CME Group announced Tuesday it would expand electronic trading hours in its CBOT grain and oilseed futures and options beginning Monday, May 14. The expansion will give the market access to CBOT corn, soybeans, wheat, soybean meal, soybean oil, oats and rough rice futures and options on CME Globex for 22 hours per day.
In a press statement, Tim Andriessen, managing director, agricultural commodities and alternative investments, CME Group says: "As we've grown our customer base in agricultural commodities around the globe, we've received increased interest in expanding market access by providing longer trading hours. In particular, customers are looking to manage their price risk in our deep, liquid markets during market moving events like USDA crop reports. In response to customer feedback, we're expanding trading hours for our grain and oilseed products to ensure customers have even greater access to these effective price discovery tools."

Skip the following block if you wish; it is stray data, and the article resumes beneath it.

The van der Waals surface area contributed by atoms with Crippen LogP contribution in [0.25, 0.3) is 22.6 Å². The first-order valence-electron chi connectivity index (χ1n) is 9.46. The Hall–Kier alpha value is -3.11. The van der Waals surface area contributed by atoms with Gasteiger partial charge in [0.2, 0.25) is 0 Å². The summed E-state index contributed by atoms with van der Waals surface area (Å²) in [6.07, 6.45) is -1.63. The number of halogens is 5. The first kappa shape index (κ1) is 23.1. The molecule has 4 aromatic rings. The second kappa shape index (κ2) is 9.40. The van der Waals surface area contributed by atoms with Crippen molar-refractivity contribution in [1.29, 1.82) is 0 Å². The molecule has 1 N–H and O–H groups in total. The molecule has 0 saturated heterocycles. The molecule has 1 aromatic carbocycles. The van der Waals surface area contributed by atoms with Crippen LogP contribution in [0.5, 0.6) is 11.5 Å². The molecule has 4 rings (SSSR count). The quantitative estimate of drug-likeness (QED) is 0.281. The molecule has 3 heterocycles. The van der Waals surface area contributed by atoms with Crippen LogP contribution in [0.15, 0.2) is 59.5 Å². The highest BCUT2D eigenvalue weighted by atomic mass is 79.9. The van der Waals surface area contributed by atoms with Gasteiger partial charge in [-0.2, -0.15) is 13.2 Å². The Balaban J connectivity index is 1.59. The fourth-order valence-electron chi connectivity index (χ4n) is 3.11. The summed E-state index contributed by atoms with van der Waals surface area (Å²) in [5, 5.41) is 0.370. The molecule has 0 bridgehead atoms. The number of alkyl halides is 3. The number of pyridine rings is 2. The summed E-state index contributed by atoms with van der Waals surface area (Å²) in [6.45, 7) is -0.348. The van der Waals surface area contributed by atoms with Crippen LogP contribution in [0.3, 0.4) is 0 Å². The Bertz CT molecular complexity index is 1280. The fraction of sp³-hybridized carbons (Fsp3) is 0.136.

Part of this move could be in reaction to a new electronic trading platform that fires up May 14 too. Intercontinental Exchange Inc., will begin trading grain futures contracts on the same day, pending regulatory review. That platform will also have a 22-hour trading day, but will use CBOT numbers for settlement.
CME says that beginning May 13 for trade date May 14, customers will have expanded access to CBOT corn, soybeans, wheat, soybean meal and soybean oil futures as follows:
Sunday to Monday - 5 p.m. to 4 p.m.
Monday to Friday - 6 p.m. to 4 p.m.
Open outcry trading hours will continue to operate from 9:30 a.m. to 1:15 p.m. Central time Monday to Friday.
Farm Futures Market Analyst Arlan Suderman notes that the expanded hours will mean the market can react immediately to those USDA reports "unless the Agency again changes its release times. This will likely lead to the market's initial 'knee jerk' reaction to the initial impression of the report, followed by a potential change in direction once traders have a chance to fully digest details of the report. In essence, it is leading to an 'always on' market mentality in agriculture."